During the tenure of former US President Donald Trump, China had a promising window of opportunity to consolidate medium- and perhaps even long-term strategic advantages.
This administration's "America First" foreign policy not only undermined the United States' reputation abroad, but also often targeted US allies and partners.
Beijing had a particularly favorable opportunity to strengthen ties with major powers both inside and outside the neighborhood last year, when a pandemic, recession and protests against racial injustice rocked the United States at the same time.
China during Trump Era in USA: Expansion of Influence - Emergence of "Wolf-Warrior Diplomacy"
Indeed, China made some strides in expanding its influence during the Trump years. It concluded the Regional Comprehensive Economic Partnership, a trade agreement that will strengthen intra-Asian trade flows, and finalized the Comprehensive Agreement on Investment (CAI) with the European Union. In addition, China has added more countries to its network of BRI partners and expanded its technological presence in developing countries: According to a recent study, Huawei has concluded 70 contracts with governments or state-owned companies in 41 countries in the past 15 years, mainly in southern Africa the Sahara, Asia and Latin America.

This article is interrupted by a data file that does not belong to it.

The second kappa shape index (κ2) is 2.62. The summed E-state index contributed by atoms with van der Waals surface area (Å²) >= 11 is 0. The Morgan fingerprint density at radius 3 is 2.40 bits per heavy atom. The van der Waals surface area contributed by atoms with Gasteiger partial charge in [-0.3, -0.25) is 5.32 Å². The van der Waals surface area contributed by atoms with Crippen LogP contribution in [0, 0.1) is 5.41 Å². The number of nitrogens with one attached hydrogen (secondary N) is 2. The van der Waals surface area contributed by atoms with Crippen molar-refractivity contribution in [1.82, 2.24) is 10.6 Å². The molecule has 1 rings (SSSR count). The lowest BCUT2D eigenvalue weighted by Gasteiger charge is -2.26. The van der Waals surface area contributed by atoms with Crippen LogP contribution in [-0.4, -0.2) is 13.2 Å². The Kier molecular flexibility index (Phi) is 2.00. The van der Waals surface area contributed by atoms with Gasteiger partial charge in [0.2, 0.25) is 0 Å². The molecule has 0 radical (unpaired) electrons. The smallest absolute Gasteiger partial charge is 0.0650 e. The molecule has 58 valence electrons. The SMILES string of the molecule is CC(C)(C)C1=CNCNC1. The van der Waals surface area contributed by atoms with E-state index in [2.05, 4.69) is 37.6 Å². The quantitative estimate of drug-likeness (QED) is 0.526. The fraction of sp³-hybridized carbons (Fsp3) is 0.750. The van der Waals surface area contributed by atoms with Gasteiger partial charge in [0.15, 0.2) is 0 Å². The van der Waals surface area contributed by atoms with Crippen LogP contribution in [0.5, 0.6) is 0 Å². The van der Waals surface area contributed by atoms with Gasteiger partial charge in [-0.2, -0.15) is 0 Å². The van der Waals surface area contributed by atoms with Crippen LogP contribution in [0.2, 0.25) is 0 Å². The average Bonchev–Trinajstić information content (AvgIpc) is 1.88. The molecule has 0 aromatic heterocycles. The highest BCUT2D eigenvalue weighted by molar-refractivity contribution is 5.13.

This advance was accompanied by the emergence of a more confident, nationalist diplomatic tone in China, often referred to as "wolf-warrior diplomacy," after the Rambo-like films of the same name in which Chinese fighters defend their country's honor. Especially after the initial international criticism of Beijing's initial reaction to the COVID-19 outbreak, many Chinese diplomats began to sharply reject criticism of China's actions, highlighting the inadequacies of other countries and praising Beijing's successes. Chinese diplomats overseas have increasingly adopted this approach, including when dealing with journalists and on social media.